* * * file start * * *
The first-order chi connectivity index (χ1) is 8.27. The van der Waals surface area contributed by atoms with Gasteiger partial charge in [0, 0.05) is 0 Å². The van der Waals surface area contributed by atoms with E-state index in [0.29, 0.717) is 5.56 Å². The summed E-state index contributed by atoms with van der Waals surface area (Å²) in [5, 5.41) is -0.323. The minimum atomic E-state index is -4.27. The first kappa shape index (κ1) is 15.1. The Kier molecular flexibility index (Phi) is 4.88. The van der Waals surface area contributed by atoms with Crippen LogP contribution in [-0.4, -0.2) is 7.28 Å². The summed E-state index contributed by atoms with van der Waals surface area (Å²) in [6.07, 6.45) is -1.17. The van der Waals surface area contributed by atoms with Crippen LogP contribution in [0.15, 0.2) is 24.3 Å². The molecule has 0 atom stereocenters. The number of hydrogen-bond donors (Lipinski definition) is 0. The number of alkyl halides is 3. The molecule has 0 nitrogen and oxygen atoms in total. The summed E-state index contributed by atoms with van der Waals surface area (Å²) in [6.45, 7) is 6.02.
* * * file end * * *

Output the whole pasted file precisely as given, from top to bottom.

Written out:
The first-order chi connectivity index (χ1) is 8.27. The van der Waals surface area contributed by atoms with Gasteiger partial charge in [0, 0.05) is 0 Å². The van der Waals surface area contributed by atoms with E-state index in [0.29, 0.717) is 5.56 Å². The summed E-state index contributed by atoms with van der Waals surface area (Å²) in [5, 5.41) is -0.323. The minimum atomic E-state index is -4.27. The first kappa shape index (κ1) is 15.1. The Kier molecular flexibility index (Phi) is 4.88. The van der Waals surface area contributed by atoms with Crippen LogP contribution in [-0.4, -0.2) is 7.28 Å². The summed E-state index contributed by atoms with van der Waals surface area (Å²) in [6.07, 6.45) is -1.17. The van der Waals surface area contributed by atoms with Crippen LogP contribution in [0.15, 0.2) is 24.3 Å². The molecule has 0 atom stereocenters. The number of hydrogen-bond donors (Lipinski definition) is 0. The number of alkyl halides is 3. The molecule has 0 nitrogen and oxygen atoms in total. The summed E-state index contributed by atoms with van der Waals surface area (Å²) in [6.45, 7) is 6.02.